Herbarium - Plant Explorers



Adolph Daniel Edward Elmer was born in 1870 in Vandyne, Wisconsin, and lived until 1942, when he died in a prison camp in Manila, Luzon, Philippines. He was educated at Washington Agricultural College and received a masters degree from Stanford in 1903. He settled as a plant collector in the Phillipines in 1904, first working for the Bureau of Science. He was the editor of the Leaflets of Philippine Botany, in which more than 1500 new species were described. Because Elmer failed to include Latin diagnoses or descriptions for names he published after 1934, about 50 of his specimens were not validly published.

Frank N. Meyer was a USDA plant explorer from 1905 until his sudden and somewhat suspicious death by drowning in the Yangtze River, China, in 1918. His collections are still an important part of American Agriculture today and include plants from Alfalfa to Zoysia grass. As an economic botanist he is most noted for his contribution of greater diversity (42 new varieties) of soybean to American agriculture - it was noted that before his collections there were only 8 varieties in production in this country. His collections included a form which gave rise to the soybean oil industry, and he was also the first to suggest tofu as a soy-based product for the U.S. market. For more details into the life of a man who has been described as a fanatic walker, natural traveler, trained botanist and gardener, and Buddhist, read Frank N. Meyer, Plant Hunter in Asia by Isabella Cunningham, published by the Iowa State University Press.

Martindale Isaac C. Martindale (1842-1893) of Camden, New Jersey brought together a vast herbarium, reputed to be one of the largest private herbaria amassed in this country during the 19th century. After he died, the Martindale Collection was sold in 1894 to the Philadelphia Academy of Science and in 1964 was purchased by the United States Department of Agriculture for the National Arboretum. This collection includes approximately 80,000 specimens, plus eleven bound volumes of exsiccate, notebooks, and a few letters. It represents both Martindale's work and that of over 900 other collectors spanning a time from the 1790's to the early 1890's. For more information about this remarkable collection see Frederick Meyer and Susanne Elsasser's publication in the journal Taxon 22(4): 375-404 August 1973, or contact the NA Herbarium Collections Manager.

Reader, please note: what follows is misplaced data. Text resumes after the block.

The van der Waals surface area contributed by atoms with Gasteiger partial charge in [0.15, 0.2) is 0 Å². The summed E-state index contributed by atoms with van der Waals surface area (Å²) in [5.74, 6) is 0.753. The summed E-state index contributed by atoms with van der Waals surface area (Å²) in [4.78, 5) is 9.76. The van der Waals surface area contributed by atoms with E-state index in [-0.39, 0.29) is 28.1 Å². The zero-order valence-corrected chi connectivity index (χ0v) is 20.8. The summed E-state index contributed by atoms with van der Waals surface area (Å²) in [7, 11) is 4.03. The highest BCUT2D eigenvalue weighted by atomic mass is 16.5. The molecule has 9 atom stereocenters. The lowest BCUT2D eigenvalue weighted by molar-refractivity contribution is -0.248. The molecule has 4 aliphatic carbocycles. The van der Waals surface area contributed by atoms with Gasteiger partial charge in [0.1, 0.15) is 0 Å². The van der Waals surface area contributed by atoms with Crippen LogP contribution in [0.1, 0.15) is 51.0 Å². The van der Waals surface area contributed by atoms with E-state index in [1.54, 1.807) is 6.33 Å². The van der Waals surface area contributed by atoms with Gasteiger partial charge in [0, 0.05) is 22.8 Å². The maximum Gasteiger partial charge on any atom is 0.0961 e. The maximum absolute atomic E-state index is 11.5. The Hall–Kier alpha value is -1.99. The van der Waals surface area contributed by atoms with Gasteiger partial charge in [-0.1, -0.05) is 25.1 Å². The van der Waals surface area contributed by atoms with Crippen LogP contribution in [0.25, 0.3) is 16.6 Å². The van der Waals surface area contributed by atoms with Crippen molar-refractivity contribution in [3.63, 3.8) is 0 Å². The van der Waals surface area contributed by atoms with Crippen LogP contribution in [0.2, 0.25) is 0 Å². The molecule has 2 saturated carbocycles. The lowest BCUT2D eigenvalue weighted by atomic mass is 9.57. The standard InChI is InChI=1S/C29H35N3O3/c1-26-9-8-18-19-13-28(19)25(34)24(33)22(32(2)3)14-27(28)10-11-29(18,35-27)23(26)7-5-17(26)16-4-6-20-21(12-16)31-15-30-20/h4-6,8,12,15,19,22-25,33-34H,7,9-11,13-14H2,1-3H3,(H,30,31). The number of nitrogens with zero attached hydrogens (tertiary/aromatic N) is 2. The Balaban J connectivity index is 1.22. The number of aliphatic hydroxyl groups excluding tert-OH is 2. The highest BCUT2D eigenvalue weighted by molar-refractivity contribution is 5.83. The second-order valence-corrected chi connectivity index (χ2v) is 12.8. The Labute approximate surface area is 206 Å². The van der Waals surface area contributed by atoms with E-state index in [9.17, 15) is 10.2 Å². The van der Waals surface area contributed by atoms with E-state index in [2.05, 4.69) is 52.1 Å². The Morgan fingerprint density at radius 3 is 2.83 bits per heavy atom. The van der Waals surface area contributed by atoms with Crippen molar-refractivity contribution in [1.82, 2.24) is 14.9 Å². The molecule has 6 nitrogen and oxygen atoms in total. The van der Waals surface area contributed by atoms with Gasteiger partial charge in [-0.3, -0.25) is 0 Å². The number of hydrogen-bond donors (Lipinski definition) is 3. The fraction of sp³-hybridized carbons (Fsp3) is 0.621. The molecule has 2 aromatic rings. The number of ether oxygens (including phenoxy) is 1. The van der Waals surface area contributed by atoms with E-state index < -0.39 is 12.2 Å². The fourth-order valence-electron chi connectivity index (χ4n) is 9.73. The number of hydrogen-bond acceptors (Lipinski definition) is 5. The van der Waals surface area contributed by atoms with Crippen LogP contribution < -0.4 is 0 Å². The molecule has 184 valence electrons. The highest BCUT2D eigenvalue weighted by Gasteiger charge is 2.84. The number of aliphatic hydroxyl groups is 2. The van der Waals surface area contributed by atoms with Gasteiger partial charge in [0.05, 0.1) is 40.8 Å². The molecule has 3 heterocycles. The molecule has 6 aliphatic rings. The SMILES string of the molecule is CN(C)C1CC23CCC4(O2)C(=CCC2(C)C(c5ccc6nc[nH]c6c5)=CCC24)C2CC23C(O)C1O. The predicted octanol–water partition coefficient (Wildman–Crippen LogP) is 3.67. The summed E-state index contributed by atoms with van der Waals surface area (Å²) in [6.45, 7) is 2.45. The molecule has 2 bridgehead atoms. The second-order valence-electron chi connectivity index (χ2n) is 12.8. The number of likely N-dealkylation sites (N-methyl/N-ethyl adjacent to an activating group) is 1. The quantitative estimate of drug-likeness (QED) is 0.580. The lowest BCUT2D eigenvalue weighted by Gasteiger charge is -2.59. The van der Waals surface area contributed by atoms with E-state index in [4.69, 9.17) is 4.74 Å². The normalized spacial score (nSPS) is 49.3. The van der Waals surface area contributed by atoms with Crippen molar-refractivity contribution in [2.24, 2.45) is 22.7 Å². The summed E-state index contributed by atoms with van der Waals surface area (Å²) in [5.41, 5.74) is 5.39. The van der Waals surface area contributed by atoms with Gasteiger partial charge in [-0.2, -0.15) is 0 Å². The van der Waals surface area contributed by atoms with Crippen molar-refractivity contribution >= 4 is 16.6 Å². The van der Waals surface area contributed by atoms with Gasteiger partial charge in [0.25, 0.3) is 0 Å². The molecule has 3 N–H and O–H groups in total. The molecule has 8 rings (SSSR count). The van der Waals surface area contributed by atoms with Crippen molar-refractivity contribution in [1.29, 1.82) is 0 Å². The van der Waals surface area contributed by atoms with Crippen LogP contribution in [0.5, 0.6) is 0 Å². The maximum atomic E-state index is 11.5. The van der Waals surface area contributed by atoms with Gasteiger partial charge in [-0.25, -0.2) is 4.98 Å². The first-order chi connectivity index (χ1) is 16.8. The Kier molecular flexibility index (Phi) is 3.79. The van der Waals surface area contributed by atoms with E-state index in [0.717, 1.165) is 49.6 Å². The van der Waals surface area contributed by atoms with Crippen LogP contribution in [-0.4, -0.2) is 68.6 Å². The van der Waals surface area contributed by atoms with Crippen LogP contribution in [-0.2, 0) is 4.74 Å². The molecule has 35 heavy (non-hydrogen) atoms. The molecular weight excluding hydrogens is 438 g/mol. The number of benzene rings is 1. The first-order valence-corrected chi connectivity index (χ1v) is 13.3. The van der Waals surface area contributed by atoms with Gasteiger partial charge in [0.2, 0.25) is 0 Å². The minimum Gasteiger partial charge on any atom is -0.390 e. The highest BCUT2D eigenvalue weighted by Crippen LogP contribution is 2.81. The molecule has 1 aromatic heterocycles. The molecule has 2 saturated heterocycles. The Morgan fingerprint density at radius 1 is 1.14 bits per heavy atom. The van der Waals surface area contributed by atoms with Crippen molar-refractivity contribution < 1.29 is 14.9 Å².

Joseph Rock was an extraordinary plant hunter, a collector of plants and birds from 1920 when he was sent, by the USDA, to India to find the "chaulmoogra tree", (reputed to be a cure for leprosy), until his retirement to Hawaii in 1949. During his search for the "chaulmoogra tree" he would face a man eating tiger, a "rogue" elephant, and a typhoon but even so, he came back with the seed. His career would involve collections for Harvard University, The Arnold Arboretum and the National Geographic Society, and take him to remote areas of unexplored Tibet and China. Some would say his crowning achievement was not in Botany but the ethnological work in capturing the culture and literature of the Naxi people, a local indigenous group in China. For more detail see the National Geographic Society Magazine January 1997 issue.
Oliver Myles Freeman was born July 16, 1891 in Redwood City, California. He received a B. A. degree at the University of Tennessee in 1916, taught high school in Chattanooga in 1916-17, studied at the University of Virginia in the summer of 1917, and began a second year of teaching high school in Asheville, SC in the fall of 1917. He left this job to join the U. S. Army in November 1917. He was honorably discharged in July 1919, after serving with the Medical Detatchment in France and attaining the rank of corporal. He then joined the US Bureau of Plant Industry in October of 1917, when F. V. Coville hired him as a clerk and herbarium assistant in the Economic Botany Herbarium. He took classes in zoology at George Washington University in 1920-21, but never took a graduate degree. Freeman's duties increased over the years. He worked on the taxonomy of Lamiaceae for a projected Flora of Arizona, but this was never published. (click here for more on O.M. Freeman...)

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Last Updated   June 14, 2004 11:36 AM
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